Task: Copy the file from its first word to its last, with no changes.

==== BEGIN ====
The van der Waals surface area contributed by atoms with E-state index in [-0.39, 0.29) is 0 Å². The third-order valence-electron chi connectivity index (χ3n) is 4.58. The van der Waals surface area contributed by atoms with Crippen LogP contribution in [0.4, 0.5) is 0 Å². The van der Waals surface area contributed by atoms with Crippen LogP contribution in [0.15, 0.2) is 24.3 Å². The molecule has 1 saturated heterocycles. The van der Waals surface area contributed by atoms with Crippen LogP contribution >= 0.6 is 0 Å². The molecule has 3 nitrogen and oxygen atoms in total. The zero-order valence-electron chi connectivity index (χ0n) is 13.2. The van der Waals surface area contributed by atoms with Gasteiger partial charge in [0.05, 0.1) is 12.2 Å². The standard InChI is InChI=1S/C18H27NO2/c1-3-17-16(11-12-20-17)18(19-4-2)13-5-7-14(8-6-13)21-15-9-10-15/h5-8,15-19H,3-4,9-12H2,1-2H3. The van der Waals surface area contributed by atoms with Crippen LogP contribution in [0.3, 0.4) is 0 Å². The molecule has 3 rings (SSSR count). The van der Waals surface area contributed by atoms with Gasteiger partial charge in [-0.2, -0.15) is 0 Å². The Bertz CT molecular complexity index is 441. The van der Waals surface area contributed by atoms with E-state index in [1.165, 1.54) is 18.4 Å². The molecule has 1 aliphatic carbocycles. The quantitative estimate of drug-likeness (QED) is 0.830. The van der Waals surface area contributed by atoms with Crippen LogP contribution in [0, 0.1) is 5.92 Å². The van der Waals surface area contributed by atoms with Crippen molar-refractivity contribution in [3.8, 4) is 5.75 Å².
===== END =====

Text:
The van der Waals surface area contributed by atoms with E-state index in [-0.39, 0.29) is 0 Å². The third-order valence-electron chi connectivity index (χ3n) is 4.58. The van der Waals surface area contributed by atoms with Crippen LogP contribution in [0.4, 0.5) is 0 Å². The van der Waals surface area contributed by atoms with Crippen LogP contribution in [0.15, 0.2) is 24.3 Å². The molecule has 1 saturated heterocycles. The van der Waals surface area contributed by atoms with Crippen LogP contribution >= 0.6 is 0 Å². The molecule has 3 nitrogen and oxygen atoms in total. The zero-order valence-electron chi connectivity index (χ0n) is 13.2. The van der Waals surface area contributed by atoms with Gasteiger partial charge in [0.05, 0.1) is 12.2 Å². The standard InChI is InChI=1S/C18H27NO2/c1-3-17-16(11-12-20-17)18(19-4-2)13-5-7-14(8-6-13)21-15-9-10-15/h5-8,15-19H,3-4,9-12H2,1-2H3. The van der Waals surface area contributed by atoms with Crippen LogP contribution in [0.3, 0.4) is 0 Å². The molecule has 3 rings (SSSR count). The van der Waals surface area contributed by atoms with Gasteiger partial charge in [-0.2, -0.15) is 0 Å². The Bertz CT molecular complexity index is 441. The van der Waals surface area contributed by atoms with E-state index in [1.165, 1.54) is 18.4 Å². The molecule has 1 aliphatic carbocycles. The quantitative estimate of drug-likeness (QED) is 0.830. The van der Waals surface area contributed by atoms with Crippen LogP contribution in [0, 0.1) is 5.92 Å². The van der Waals surface area contributed by atoms with Crippen molar-refractivity contribution in [3.8, 4) is 5.75 Å².